“In vain have I struggled. It will not do. My feelings will not be repressed. You must allow me to tell you how ardently I admire and love you.” – Fitzwilliam Darcy, in Pride and Prejudice
“I’m in love with you. It’s probably an illusion caused by the release of oxytocin during sex, but I feel as if I’m in love with you.” Fitzwilliam Darcy, in Eligible
Just to be clear, I know that Curtis Sittenfeld’s “modern retelling” of Pride and Prejudice isn’t actually called Ineligible. It’s called Eligible, which is also the name of the reality TV show (closely modeled on The Bachelor) on which her updated Mr. Bingley has recently been a contestant.
I read Eligible with the sincere intention of reviewing it for the June issue of Open Letters. It turns out, however, that I have reached my limit for the number of mediocre-to-terrible novels based on, inspired by, or in any way re-imagining great 19th-century fiction that I can stand to write about in thoughtful detail. There may yet be exceptions, books that promise the rare kind of brilliance shown in, say, Sarah Waters’s Fingersmith, books that just look so inviting that after swearing I’m out, they pull me back in. But for now, I’m done. I don’t set out to dislike these books, honest! It’s just that over and over they disappoint me at best (as you’ll see in my forthcoming review of Dinitia Smith’s The Honeymoon) and at worst they infuriate me (remember Gwendolen?). And at least Eliot (and Brontë) spin-offs, which are uninspiring enough, are happily relatively infrequent. The endless, unstoppable, unbearable parade of zombie versions (literal and figurative) of Austen’s novels, however, shows no sign of ever, ever, ever ending, and at this point it all just seems crass — an embarrassing reflection on both the publishing industry and the readers who keep buying such derivative, second-rate, opportunistic substitutions for authentic creativity and genuine insight.
OK, now that I’ve got that rant out of my system, let me be more temperate. I’ve enjoyed some Austen pastiches in my time: Jane Austen in Boca is fun enough, for instance, and so is Bridget Jones’s Diary (though Mad About the Boy was just awful). Clueless is both smart and entertaining. And other people can of course read as much sub-Austen fiction as they want, and if they enjoy it, more power to them and they can rest easy knowing they will apparently never (ever!) run out of options. But as far as I’m concerned, the two best rewritings of Pride and Prejudice are North and South and Daniel Deronda (I have an essay about Deronda as a response to Austen’s happy endings, in fact, that I hope to place somewhere eventually), and Eligible is not in their class at all — or even in Fielding’s. It’s not a horrible novel — in its own way, it’s even diverting. It just doesn’t rethink Pride and Prejudice in any interesting way: it’s like a weirdly literal attempt at translation in which every element of the original novel has been replaced with what Sittenfeld came up with as its modern equivalent (Mr. Darcy is a brain surgeon! Bingley is a reality TV heart throb! Lydia destroys her mother’s peace of mind by marrying someone who’s transgender! Lady Catherine de Bourgh is Kathy de Bourgh, feminist icon — wait, what?!) — and in the conversion process, the magic is utterly lost.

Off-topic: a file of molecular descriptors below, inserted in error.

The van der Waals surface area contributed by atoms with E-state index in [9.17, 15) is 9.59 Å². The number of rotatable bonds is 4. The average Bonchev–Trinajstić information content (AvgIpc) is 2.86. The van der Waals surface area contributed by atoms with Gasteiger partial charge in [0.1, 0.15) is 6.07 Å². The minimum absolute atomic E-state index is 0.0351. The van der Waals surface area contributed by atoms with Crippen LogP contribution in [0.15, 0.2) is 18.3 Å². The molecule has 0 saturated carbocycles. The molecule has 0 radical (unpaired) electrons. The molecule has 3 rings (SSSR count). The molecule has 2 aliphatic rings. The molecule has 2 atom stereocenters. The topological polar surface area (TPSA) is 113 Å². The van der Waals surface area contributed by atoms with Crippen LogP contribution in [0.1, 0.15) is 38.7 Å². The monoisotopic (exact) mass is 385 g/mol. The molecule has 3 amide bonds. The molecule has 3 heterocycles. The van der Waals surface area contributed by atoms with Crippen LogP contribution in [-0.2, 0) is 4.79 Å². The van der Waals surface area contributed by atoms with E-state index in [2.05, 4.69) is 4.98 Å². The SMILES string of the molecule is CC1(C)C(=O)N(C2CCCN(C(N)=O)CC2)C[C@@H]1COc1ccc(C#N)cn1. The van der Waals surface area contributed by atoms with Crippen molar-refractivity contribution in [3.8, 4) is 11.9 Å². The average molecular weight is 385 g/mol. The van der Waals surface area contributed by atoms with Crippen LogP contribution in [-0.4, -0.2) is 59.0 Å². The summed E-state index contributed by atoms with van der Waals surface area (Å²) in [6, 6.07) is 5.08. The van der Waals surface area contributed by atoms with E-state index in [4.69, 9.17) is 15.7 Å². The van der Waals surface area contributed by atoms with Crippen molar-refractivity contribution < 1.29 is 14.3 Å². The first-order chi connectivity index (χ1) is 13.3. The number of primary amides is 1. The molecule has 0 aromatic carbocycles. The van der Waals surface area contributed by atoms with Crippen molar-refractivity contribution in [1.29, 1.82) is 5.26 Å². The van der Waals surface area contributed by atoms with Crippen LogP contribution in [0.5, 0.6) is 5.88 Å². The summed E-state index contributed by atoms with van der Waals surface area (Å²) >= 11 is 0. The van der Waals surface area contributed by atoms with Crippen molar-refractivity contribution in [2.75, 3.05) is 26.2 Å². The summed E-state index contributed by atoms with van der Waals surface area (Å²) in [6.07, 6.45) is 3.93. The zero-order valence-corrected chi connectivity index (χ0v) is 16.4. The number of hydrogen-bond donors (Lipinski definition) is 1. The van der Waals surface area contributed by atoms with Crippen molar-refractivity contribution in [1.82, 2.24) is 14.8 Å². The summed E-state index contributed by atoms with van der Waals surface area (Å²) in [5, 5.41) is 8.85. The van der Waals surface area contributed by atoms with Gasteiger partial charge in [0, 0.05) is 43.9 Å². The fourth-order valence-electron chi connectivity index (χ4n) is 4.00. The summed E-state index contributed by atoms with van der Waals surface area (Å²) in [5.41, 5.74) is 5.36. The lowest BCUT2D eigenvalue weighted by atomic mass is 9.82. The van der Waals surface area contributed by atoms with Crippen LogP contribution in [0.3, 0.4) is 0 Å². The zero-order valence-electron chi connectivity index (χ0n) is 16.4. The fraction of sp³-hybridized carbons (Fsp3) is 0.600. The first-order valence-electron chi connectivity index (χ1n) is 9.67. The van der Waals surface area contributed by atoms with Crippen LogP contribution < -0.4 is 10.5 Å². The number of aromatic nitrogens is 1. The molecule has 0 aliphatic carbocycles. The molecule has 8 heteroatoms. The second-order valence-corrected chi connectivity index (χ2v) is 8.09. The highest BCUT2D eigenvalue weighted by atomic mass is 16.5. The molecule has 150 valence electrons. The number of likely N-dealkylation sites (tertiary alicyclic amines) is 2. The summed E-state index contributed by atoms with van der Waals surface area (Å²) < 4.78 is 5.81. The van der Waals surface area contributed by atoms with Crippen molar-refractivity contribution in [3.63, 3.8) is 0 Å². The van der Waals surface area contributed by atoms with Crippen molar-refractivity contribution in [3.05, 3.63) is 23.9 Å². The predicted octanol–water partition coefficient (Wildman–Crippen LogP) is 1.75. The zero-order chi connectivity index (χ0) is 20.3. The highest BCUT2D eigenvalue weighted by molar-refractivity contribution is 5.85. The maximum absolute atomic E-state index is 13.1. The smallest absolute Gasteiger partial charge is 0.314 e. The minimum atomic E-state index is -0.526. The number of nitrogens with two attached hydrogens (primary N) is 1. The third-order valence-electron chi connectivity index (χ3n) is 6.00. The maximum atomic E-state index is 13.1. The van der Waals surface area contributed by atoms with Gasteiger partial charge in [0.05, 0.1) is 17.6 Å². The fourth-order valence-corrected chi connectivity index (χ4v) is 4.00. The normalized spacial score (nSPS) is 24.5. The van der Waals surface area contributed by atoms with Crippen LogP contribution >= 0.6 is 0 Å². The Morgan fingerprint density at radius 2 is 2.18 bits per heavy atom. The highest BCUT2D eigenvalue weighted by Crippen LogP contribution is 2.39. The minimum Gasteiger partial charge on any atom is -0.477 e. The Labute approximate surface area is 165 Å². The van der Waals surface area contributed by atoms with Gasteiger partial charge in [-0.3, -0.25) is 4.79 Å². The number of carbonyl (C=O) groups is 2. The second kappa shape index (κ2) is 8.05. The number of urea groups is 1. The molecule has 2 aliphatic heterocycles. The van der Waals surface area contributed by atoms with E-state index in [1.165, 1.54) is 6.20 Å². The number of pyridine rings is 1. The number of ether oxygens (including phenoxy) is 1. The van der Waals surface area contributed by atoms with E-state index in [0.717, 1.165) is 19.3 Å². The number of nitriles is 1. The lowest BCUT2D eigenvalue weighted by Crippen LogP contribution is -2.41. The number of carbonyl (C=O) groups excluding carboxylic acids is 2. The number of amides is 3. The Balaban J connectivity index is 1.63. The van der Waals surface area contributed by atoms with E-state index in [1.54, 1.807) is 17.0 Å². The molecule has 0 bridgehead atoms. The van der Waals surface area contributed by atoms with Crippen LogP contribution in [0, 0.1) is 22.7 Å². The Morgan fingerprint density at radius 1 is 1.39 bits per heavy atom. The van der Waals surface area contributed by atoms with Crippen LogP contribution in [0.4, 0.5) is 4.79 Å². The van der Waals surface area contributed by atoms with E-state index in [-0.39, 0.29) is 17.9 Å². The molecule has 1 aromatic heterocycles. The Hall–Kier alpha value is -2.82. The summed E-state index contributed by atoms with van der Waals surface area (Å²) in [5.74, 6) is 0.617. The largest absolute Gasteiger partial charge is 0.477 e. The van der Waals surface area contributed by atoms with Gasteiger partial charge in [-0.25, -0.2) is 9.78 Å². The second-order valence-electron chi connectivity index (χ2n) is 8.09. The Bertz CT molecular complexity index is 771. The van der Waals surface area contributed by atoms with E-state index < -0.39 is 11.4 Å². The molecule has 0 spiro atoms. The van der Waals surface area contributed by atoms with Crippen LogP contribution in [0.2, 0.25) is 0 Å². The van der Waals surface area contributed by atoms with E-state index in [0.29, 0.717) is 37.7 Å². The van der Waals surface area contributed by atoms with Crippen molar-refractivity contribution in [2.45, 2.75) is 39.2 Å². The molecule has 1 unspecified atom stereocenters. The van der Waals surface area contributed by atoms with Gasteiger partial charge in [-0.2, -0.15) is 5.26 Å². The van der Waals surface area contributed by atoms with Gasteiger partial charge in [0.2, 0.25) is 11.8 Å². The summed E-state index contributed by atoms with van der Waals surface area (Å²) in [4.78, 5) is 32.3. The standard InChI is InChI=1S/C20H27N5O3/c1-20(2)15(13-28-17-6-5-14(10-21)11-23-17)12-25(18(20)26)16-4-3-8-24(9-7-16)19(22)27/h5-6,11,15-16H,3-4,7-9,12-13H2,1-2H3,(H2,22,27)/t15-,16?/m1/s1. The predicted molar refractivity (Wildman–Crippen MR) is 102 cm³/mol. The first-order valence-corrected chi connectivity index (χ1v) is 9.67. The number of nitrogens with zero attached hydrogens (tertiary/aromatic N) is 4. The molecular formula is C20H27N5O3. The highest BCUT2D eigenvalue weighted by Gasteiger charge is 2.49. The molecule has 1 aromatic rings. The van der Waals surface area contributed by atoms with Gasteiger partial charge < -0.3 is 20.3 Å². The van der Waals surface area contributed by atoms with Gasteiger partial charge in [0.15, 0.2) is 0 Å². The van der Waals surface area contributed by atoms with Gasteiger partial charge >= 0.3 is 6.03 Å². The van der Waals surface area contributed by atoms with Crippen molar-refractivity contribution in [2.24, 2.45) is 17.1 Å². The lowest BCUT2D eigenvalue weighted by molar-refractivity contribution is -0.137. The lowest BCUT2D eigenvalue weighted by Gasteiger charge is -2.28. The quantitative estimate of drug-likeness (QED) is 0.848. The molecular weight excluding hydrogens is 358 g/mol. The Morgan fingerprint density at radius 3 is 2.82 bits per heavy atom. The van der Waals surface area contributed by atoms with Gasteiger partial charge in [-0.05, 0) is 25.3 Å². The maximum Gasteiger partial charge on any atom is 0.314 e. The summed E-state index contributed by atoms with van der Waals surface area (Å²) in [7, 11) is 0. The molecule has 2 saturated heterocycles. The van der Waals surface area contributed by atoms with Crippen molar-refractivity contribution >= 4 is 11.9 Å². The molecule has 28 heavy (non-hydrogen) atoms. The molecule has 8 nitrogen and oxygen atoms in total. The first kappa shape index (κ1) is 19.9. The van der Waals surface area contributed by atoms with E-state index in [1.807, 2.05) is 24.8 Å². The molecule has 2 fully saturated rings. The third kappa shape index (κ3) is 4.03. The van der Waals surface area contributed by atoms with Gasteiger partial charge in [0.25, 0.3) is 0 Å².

There are some clever things about Eligible, and some funny bits in it. That’s as much as I can really say in its favor, though — which isn’t much, but is just enough to make it not deserving of a hatchet job. So what could a longer review really say about it? My overwhelming feeling, reading it, was indifference: why write it? why read it? when you could write — or read — something else? It offers so very little, not just but especially in comparison to Pride and Prejudice itself. Beneath Austen’s deft social comedy we feel the earth moving — emotionally and politically. There are elements of social change in Eligible too, but the novel reads as if Sittenfeld had a checklist of ways to demonstrate that the times are a’changing. Austen’s prose may seem old-fashioned to some readers today, but its subtlety and wit make it well worth attuning our ear to its cadences. Sittenfeld’s prose is serviceable, but so what? And sometimes it isn’t even that — but since I’m not writing that hatchet job, I’ll stop there.
The thing is, I know that having some expertise in the original 19th-century materials in a way makes me perfectly suited to examine contemporary reworkings of them, which is one reason I have stepped up to do it so often. At the same time, that’s exactly what turns out to make the process so tedious: ironically, my “qualifications” make this exactly the wrong niche for me as a reviewer — they make me ineligible for it. I don’t shy away from writing negative reviews: I hope I always have the courage to say quite honestly what I think about what I’ve read, as well as the integrity to give as full an explanation as I can of why I think it. Dwelling in negativity isn’t the most rewarding kind of reviewing, though — and specializing in books that get our attention by being parasitic on greatness isn’t a niche anybody really wants to inhabit, is it? It’s one I want to move out of, at any rate.
And when the inevitable film adaptation of Eligible is released, I won’t go see it, either. Enough! I’ve had enough.
Elizabeth, feeling all the more than common awkwardness and anxiety of his situation, now forced herself to speak; and immediately, though not very fluently, gave him to understand that her sentiments had undergone so material a change since the period to which he alluded, as to make her receive with gratitude and pleasure his present assurances. — Jane Austen, Pride and Prejudice
Hate sex, she thought gleefully. Hate sex! Except without the hate! — Curtis Sittenfeld, Eligible